To say that God is “long of nose” is to say that he is patient—it takes him a long time before he becomes angry. He gives people time to respond to his gracious warnings. In your culture, what expressions are used to describe a patient person?
In 2 Peter 3:9, we read one of the reasons behind God’s patience. How would you interpret this passage? What does it suggest to you about God's character, and how does that change the way you see yourself and others?
Let’s consider how Jesus took the consequences of evil upon himself as we read Romans 5:6-11. Does Jesus’ self-giving love help us see God’s anger toward evil and his patient love for people at the same time? If so, how?
Take time to discuss other themes or key takeaways from what you read together.
If you tried to describe what God is like, it could be difficult or daunting. But when the people who wrote the Bible pondered the mystery of God, they consistently described God’s character in this way: compassionate and gracious, slow to anger, overflowing with loyal love and faithfulness.1
We’re going to look at this third phrase, that God is “slow to anger.” Now, that might surprise some people. Isn’t the God of the Bible mostly angry, striking people down for their sins? Well, it turns out that God’s anger in the Bible is way more nuanced than that and way more interesting.
“Long of Nose” [0:36-1:26]
In Hebrew, the phrase “slow to anger” is pronounced ’erek ’appayim, or literally, “long of nose.” But what does God’s patience have to do with a long nose?
Well, first, we need to look at the common biblical Hebrew way to say that someone is angry: “their nose burned hot.” Like in the story of Joseph, when Potiphar thinks that Joseph tried to sleep with his wife, “his nose burned hot.”2 It’s usually translated “his anger burned.” It’s describing how your body, especially your face, gets hot when you’re filled with anger. And so in Hebrew, the main words for anger are either “nose” or “heat” or “hot nose.”
This is why a patient person is called “long of nose.” It takes a long time for their nose to get hot. Like in the biblical Proverb, “A person’s wisdom is their long nose,”3 that is, their slow anger!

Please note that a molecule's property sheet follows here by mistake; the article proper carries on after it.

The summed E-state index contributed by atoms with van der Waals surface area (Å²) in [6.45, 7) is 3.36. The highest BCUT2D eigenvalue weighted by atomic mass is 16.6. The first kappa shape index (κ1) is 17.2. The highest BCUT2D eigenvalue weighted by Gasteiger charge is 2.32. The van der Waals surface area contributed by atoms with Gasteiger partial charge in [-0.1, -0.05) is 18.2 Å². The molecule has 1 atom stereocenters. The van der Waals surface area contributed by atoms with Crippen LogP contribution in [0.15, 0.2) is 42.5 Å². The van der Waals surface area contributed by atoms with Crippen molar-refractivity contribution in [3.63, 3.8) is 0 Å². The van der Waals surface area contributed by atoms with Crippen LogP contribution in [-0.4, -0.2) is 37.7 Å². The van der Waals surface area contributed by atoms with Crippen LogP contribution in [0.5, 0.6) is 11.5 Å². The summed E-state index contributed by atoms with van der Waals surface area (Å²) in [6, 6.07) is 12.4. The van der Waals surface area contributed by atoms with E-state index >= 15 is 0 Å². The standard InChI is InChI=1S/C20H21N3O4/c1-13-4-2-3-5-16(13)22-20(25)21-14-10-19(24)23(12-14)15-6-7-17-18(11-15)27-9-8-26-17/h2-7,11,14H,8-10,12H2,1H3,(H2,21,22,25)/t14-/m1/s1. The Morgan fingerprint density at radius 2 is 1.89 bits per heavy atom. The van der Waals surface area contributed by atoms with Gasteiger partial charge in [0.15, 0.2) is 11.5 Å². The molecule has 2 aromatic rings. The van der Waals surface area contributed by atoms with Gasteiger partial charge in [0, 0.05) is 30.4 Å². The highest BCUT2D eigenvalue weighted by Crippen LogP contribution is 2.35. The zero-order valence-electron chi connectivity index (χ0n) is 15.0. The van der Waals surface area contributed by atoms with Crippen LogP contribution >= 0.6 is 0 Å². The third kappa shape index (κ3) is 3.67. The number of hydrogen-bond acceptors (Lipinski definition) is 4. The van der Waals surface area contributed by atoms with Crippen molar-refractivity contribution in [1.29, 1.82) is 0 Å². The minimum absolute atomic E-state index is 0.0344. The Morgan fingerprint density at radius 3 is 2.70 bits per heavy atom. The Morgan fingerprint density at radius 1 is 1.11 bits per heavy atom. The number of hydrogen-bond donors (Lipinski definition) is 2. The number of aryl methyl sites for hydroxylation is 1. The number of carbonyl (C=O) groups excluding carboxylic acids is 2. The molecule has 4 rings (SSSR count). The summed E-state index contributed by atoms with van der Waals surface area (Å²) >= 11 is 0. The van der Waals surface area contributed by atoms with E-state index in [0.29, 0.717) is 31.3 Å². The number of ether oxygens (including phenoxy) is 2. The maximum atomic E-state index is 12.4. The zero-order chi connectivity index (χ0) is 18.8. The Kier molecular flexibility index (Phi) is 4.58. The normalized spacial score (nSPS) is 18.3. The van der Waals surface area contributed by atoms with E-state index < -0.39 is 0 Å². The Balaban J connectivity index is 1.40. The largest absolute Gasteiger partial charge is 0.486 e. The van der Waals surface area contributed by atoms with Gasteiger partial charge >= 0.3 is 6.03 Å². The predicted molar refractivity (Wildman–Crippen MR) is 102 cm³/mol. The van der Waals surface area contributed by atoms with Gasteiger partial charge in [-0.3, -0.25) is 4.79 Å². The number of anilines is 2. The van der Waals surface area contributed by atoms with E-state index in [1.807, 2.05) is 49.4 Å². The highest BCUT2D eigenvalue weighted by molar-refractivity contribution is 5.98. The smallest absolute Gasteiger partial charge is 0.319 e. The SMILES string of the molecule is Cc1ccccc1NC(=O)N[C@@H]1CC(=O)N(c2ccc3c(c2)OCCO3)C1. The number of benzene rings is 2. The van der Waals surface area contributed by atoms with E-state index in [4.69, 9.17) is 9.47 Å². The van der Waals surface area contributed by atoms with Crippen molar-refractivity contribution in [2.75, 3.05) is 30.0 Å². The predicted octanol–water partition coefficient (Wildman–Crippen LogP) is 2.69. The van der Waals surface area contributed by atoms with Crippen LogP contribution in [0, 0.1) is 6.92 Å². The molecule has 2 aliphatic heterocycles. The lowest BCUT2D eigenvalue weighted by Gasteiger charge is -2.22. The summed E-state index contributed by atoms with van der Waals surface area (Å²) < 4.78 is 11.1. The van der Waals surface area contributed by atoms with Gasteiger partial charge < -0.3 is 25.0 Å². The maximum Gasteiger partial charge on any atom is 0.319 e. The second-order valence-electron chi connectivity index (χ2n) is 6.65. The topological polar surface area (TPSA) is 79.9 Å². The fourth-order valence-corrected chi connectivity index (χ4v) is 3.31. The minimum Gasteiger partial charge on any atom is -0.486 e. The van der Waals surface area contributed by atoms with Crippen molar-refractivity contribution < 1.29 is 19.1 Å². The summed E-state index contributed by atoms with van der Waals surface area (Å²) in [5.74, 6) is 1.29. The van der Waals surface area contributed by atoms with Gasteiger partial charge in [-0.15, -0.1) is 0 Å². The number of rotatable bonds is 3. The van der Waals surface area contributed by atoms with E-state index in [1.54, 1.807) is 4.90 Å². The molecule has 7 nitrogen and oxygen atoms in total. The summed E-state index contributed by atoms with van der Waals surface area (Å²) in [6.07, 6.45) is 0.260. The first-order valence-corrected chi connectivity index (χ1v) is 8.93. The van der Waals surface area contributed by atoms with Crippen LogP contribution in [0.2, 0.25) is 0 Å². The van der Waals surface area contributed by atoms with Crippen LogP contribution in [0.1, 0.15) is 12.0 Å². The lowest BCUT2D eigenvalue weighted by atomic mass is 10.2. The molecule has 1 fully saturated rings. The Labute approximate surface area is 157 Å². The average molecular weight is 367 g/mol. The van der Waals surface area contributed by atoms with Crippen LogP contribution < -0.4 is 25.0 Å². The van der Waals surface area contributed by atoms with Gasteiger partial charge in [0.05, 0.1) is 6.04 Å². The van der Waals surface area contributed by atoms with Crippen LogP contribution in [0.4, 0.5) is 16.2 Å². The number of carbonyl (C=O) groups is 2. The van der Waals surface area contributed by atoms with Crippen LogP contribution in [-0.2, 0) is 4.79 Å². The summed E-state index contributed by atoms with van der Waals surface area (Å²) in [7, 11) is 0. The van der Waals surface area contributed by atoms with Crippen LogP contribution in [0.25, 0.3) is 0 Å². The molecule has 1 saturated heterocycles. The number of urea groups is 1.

God’s Anger at Human Evil [1:27-2:44]
Now, in the Bible, God gets angry numerous times, but God doesn’t have a nose or get hot! These are metaphors, using our experience of hot anger to describe how God feels when he witnesses human evil. Just like you would get angry if you saw a child being bullied on the playground, so God gets angry when humans oppress each other and ruin his world. In the Bible, God’s anger is an expression of his justice and his love for the world. But he’s slow to anger, which means he gives people lots of time to change.
Like in the story of the Exodus, when Pharaoh enslaves the Israelites and has their baby boys thrown into the waters, God sends Moses to confront Pharaoh.4 And Pharaoh’s given ten chances to let Israel go free.5 But after the tenth refusal, Pharaoh rides out with his chariots to destroy the Israelites,6 and so God destroys him in the waters.7 Pharaoh’s own evil is turned back upon him, and we read that this is an act of God’s “hot anger.”
Now, that’s really intense. But think about it. God wouldn’t be good if he didn’t get angry at Pharaoh’s evil and eventually do something about it. And notice that God’s anger is expressed by handing Pharaoh over to the consequences of his own decisions.
God’s Anger at Betrayal [2:45-3:21]
And this is actually how God’s anger is shown throughout the Scriptures, like in the story of the Israelites. Over and over again, for hundreds of years, they betray the God who rescued them from slavery. And though he gives them many chances to turn around, they keep giving their allegiance to the gods of other nations.
And each time we read that, “the hot anger of God burned against the Israelites.” But notice what always follows: “God gave them over into the hands of their enemies.”8 Israel wanted to serve the gods of other nations, and so God in his just anger gives them what they want, as those nations circle back and defeat Israel.
God’s Anger in the New Testament [3:22-3:37]
This is similar to what apostle Paul says in his letter to the Romans.9 He says God’s anger is being revealed against human evil, and then three times he says what that looks like. God hands people over to their destructive desires and decisions, even if it leads to death.
But Paul also says God is patient, giving people time to come to their senses and change.10 Because remember, God’s anger is a response to human evil, and it’s based on a deeper character trait: his compassion and loyal love. God is not content to let people sit in their own self-destruction. In the Bible God’s on a mission to rescue.
Jesus Stands in Our Place [4:02-4:48]
This is why Jesus said that he was going to Jerusalem to die, as a demonstration of God’s love for his enemies.11 He would stand in the place of his people, who were choosing self-destruction, and take the consequences of their decisions upon himself. In Jesus’ life, death, and resurrection, we see God’s anger at evil and his love for people working together to provide forgiveness and life for a humanity lost in self-ruin.
So God’s anger in the Bible is really important, but it’s not the end of the story. When God is angry and brings justice, it’s because he’s good. And he’s extremely patient, working out his plan to restore people to his love. That’s what it means to say that God is “slow to anger.”